In the late 1700s, the French lost their supply of natural soda ash due to warfare with the British, prompting the French government to encourage research of better industrial production routines. Previously a surgeon working for the Duc d’Orléans, Nicolas Leblanc (1742 – 1806) managed to successfully improve the previous methods in 1789.

His first step is the now logical-sounding reaction between common salt and sulphuric acid[2].

2NaCl + H2SO4 = Na2SO4 + 2HCl

This was already known by Scheele et al., but the second step is creative. He would reduce the sodium sulphate with coal in the presence of limestone,

Na2SO4 + 2C = Na2S + 2CO2
Na2S + CaCO3 = Na2CO3 + CaS

Since neither coal, calcium sulphide, or calcium carbonate is water soluble, the product can simply be obtained by washing the resulting black ash with water.

LeBlanc was not rewarded, however. The year he made his discovery, Louis XVI was executed, and two years later his patron. His own soda production plant was also seized, leading to him committing suicide out of poverty and sickness in 1806.

The LeBlanc method was an ingenious twist on early methods, leading to easy separation of the final product. However, it still relied on heating a solid mixture, which is less effective than reactions in a solution, and it is extremely wasteful when considering the by-products. Tonnes of sulfuric acid and limestone would be converted into a messy black ash with dubious value for repurposing.

Still, progress was being made; the stage was largely set. It’d soon be Solvay’s time.

Ammonia Enters

Back in as early as 1811, the following routine was established in a lab setting, mixing air, ammonia, and salt to get baking soda first.

NaCl + NH3 + CO2 + H2O = NaHCO3 + NH4Cl
2NaHCO3 = Na2CO3 + H2O + CO2

The only by-product, ammonium chloride, would be packaged and sold as fertiliser.

With ammonia getting cheaper and cheaper thanks to the coal industry, the above pathway gradually became more and more feasible to implement in a factory setting. However, many industrialists who tried to see through these reactions saw their businesses fail: though the reactions looked reasonable on paper, simply pumping ammonia into brine (NaCl solution) is a really wasteful way to start the reaction as ammonia readily escapes (ever try to smell it?), let alone the irreversible loss of ammonia into solid waste. The limited supply of ammonia became the bottleneck of the scalability of production of this age.

Solvay’s father owned a salt factory, and his uncle operated a coal plant. He arguably got his chemistry enlightenment working in the coal plant. In the late 1850s, almost playfully, he pumped coal plant waste gas (full of carbon dioxide and ammonia) into saturated brine and obtained white solids.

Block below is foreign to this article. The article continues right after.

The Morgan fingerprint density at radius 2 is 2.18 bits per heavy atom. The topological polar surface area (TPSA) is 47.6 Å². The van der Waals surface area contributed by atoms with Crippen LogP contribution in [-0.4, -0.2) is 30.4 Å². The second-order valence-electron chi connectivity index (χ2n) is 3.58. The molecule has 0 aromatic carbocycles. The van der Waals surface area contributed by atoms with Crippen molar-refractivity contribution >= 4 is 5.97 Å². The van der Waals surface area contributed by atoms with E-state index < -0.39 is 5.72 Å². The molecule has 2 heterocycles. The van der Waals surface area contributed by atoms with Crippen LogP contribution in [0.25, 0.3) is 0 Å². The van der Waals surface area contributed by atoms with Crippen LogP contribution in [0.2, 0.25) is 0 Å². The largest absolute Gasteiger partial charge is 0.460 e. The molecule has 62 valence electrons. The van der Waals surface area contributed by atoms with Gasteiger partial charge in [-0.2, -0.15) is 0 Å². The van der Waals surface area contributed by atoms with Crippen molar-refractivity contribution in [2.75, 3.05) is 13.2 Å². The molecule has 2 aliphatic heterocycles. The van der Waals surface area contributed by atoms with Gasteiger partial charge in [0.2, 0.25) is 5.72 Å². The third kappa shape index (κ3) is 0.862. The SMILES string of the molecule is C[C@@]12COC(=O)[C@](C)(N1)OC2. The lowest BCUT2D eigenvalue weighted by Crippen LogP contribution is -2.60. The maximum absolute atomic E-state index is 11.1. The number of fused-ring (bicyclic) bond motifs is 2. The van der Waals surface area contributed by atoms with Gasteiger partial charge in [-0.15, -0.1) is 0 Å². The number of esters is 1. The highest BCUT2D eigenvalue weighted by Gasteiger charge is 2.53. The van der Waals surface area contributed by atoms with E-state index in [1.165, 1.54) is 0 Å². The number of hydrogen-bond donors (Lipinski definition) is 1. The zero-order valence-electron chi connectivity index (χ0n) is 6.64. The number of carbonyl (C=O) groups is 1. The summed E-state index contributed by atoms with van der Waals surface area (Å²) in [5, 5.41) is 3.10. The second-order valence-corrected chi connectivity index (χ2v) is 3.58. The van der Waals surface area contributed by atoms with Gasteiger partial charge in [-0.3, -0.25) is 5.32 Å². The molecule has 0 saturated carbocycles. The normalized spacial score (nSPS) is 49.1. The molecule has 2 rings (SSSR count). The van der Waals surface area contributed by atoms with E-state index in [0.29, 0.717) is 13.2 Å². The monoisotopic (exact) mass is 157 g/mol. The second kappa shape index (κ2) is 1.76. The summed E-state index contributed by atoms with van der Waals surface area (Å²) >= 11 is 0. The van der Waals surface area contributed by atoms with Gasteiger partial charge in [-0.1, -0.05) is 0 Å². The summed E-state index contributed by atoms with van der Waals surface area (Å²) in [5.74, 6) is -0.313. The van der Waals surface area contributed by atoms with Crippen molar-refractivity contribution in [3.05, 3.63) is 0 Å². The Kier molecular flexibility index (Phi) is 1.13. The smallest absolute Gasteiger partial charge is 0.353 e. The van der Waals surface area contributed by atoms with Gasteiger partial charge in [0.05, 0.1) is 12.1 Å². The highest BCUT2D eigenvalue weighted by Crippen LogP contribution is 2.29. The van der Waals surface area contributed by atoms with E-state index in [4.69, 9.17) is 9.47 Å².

If you recall from above, he got sodium bicarbonate, though Solvay himself was oblivious, having skipped his literature review. Not having realised he is embarking on a path proven to be treacherous, Solvay soon was faced with the same problems that defeated people before him. However, undeterred, he proceeded to invent the world-renowned Solvay tower plant, inside which ammoniated brine flows from top to bottom, while carbon dioxide flows the other way. Further, he developed a simple way to reclaim the ammonia from waste,

Ca(OH)2 + 2NH4Cl = CaCl2 + 2H2O + 2NH3 (recycle)

How to get the calcium hydroxide, you ask? Heating limestone…

CaCO3 = CaO + CO2

Solvay started implementing his design in 1863 and reached consistent capacity in 1865. His factory remained in operation till 1993. Comically, he himself remarked, had he learned about the earlier attempts to do the same which all failed, he might not have tried this method either.

Solvay’s first factory in Couillet, Belgium

The ability to reuse ammonia, as well as the dramatic reduction of solid-state waste as compared to the LeBlanc method, benefited large-scale and continual production. Solvay’s method led to a dramatic reduction in soda price, and his successful business was the foundation of the science activities in his later life.

The Solvay process was superseded by Hou’s Process, invented by Chinese chemical engineer, Hou Debang (1890 – 1974) in 1933. This new procedure conducts the production of ammonia and soda in sync and achieves the recycling of ammonia by clever controls of the waste brine solution’s temperature.



China never went around and invent glass for daily uses. I think the ceramics were just too good.


Industrial production of sulphuric acid was developed quite early, via the contact process, for example.